Wednesday, March 14, 2012
Field Notes 3.10/11/12 Monte Vista Crane Festival
We started this weekend with a Birder’s Breakfast - a breakfast burrito - which I think should be the traditional breakfast of birdwatchers and birders. Our first activity of the day was a bird walk with the Valley’s birding authority, John Rawinski. We began on the south side of the Home Lake Veterans Center, where tall fir trees as well as tanks, a jet airplane and a cannon covered the grounds. We saw pine siskins, a nuthatch, a magpie and a house sparrow.
Moving into an open area we saw cranes circling high on thermals, getting altitude for the next leg to their nesting grounds.
On the north side of the property facing the Rio Grande to the north and a service lagoon to the west, the group spotted a northern flicker on a distant tree branch, two killdeer across the marsh on the levee and two bald eagles soaring high overhead. We also saw a house finch, a dark-eyed junco and a song sparrow.
The hour-long walk was very enjoyable. Before leaving we had John sign our copy of his birding guide, Birding Hotspots of South-Central Colorado.
After a rest at home in Alamosa, we headed back to Monte Vista and climbed on board a yellow school bus loaded with enthused crane watchers for the Sandhill Sunset Tour. A snowy rain came in just before the buses start to load. The late afternoon (prevening) turned cold and gray as the bus headed south to the Monte Vista National Wildlife Refuge. The first stop at the refuge was the wooded observation area on the south side. The cranes were close. We could see their red and white heads and the rusty color on their backs—a dusty pigment from the clays that the birds paint themselves with as camouflage on their nesting grounds.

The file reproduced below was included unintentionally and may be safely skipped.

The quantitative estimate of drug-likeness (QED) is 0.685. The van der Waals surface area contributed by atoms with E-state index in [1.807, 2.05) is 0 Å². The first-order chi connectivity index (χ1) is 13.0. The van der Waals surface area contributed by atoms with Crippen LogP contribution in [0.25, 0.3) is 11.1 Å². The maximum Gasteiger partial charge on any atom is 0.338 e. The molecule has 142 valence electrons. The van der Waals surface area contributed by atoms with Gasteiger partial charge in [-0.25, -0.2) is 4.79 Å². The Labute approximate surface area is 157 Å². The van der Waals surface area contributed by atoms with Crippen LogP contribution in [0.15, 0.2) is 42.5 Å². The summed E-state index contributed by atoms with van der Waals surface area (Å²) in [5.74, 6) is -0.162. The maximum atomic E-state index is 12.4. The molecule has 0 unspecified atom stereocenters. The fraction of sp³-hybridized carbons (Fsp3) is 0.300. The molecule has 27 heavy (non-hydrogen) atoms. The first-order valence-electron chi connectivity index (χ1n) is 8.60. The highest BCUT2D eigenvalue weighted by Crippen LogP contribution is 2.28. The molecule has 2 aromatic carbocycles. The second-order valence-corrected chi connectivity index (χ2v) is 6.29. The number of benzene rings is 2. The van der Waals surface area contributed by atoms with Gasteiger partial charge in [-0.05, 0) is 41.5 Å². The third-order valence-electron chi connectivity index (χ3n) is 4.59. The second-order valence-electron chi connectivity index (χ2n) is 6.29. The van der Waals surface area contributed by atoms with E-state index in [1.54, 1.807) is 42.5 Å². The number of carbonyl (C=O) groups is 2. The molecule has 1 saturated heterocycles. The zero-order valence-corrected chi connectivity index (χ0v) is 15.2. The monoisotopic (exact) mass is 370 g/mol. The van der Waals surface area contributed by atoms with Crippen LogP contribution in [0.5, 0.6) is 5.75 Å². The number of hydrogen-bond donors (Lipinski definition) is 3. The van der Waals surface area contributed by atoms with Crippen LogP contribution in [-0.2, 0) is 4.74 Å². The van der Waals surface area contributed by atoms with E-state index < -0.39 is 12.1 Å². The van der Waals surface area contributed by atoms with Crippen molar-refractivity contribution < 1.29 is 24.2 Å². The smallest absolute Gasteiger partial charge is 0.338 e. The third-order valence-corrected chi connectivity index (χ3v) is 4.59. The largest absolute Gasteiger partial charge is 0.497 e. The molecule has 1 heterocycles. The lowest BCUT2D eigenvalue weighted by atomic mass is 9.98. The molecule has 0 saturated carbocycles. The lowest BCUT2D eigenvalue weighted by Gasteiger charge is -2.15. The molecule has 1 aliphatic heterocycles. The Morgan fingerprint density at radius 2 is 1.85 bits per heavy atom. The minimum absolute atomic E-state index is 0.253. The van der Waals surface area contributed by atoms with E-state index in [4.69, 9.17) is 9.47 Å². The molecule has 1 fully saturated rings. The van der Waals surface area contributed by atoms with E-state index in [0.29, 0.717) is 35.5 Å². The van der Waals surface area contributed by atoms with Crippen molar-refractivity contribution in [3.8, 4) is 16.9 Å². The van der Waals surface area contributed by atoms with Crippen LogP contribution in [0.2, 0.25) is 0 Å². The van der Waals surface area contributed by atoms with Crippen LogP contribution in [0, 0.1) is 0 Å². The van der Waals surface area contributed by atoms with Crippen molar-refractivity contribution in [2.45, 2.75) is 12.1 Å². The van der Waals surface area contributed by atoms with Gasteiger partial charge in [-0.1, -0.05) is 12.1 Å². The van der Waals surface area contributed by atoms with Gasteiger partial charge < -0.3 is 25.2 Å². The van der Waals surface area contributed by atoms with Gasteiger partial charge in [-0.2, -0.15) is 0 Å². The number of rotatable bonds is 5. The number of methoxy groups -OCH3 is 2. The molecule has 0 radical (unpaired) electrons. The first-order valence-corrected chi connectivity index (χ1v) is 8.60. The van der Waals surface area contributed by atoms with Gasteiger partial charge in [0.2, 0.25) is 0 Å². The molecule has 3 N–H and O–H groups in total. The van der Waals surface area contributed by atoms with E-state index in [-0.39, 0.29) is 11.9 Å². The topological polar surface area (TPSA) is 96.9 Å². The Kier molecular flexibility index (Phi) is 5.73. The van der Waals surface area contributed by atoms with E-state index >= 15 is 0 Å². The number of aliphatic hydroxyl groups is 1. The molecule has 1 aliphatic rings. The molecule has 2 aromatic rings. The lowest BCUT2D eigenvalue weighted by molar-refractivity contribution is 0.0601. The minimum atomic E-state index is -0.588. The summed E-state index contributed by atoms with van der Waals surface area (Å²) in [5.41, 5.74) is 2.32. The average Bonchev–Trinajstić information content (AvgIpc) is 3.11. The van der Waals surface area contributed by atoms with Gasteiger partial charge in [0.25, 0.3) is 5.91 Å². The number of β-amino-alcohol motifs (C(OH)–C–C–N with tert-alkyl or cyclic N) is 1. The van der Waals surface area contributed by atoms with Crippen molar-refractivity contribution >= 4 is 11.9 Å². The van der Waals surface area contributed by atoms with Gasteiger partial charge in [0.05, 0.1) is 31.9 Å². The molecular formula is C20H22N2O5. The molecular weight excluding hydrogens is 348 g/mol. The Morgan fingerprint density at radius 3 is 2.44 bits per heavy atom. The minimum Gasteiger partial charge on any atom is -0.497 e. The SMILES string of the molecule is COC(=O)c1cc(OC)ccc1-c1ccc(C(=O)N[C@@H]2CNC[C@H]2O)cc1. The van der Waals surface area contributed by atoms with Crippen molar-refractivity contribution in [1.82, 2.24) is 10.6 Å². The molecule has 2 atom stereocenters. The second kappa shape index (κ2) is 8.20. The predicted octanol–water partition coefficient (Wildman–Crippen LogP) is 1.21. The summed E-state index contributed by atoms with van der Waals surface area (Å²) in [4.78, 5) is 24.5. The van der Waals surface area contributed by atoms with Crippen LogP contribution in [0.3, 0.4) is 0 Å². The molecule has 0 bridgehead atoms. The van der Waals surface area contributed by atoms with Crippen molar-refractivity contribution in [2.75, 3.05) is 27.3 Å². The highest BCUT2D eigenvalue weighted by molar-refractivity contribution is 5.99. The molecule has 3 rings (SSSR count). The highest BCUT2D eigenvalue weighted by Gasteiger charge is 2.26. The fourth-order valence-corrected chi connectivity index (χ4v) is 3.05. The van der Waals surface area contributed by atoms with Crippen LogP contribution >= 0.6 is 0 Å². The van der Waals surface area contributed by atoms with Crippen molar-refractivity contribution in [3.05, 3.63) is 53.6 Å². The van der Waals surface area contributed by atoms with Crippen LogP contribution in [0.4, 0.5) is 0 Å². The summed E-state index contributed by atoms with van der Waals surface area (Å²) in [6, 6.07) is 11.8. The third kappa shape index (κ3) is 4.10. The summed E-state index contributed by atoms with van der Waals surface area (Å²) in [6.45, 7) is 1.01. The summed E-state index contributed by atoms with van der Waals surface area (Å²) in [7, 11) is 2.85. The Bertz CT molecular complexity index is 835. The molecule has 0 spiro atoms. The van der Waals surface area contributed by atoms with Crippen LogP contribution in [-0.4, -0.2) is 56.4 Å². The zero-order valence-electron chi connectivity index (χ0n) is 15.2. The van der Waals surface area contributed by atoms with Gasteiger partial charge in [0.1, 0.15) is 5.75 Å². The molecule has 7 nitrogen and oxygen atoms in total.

Across the roosting area the cranes congregated with geese. We saw two white spots and thought snow geese. Talking with one of the guides he agreed they were snow geese but we decided to come back the next day when the light was better and we could confirm the sighting.
We continued on to the auto loop and the other pull outs and then headed further south to CO 370 looking for cranes in the cultivated fields but saw only a few birds. We wondered if the stormy weather was keeping the cranes further afield. Usually when the sun sets the refuge skies are filled with thousands of cranes and geese. This evening it was more like the high hundreds. But it was still an impressive sight.
Our tour guide, a employee from the U.S. Fish and Wildlife Service, entertained us with sandhill crane facts and stories. The other birdwatchers on the trip also enjoyed the tour and said the cranes and the San Luis Valley were spectacular.
We returned for Day 2 of the Crane Festival on Sunday and boarded the yellow school bus for the Valley Raptor Tour guided by Hawks Aloft. On Hwy. 15 south we stopped to try to identify the shadowy figure of a raptor in poor morning light in a shady, shaggy tree.
On the MVNWR we saw red-tailed hawks and golden eagles flying on high. At Home Lake we saw red-tailed hawks, a northern harrier and bald eagles. An American coot, common mergansers and cinnamon teals swam in the canal.
Returning to the Ski Hi complex our band of happy raptor watchers disembarked from the bus and the two of us drove down to the refuge to find those white geese. After a fair amount of searching we found them at the southwest observation area mingling with the Canada geese. We determined that they were indeed snow geese on their northward migration.
Our Monte Vista Crane Festival count yielded 27 birds and four new birds for our SLV bird count.
Killdeer on the ground
Pine siskins in fir trees
Snow geese with Canada geese
Cinnamon teals in irrigation canal
A great weekend in the San Luis Valley.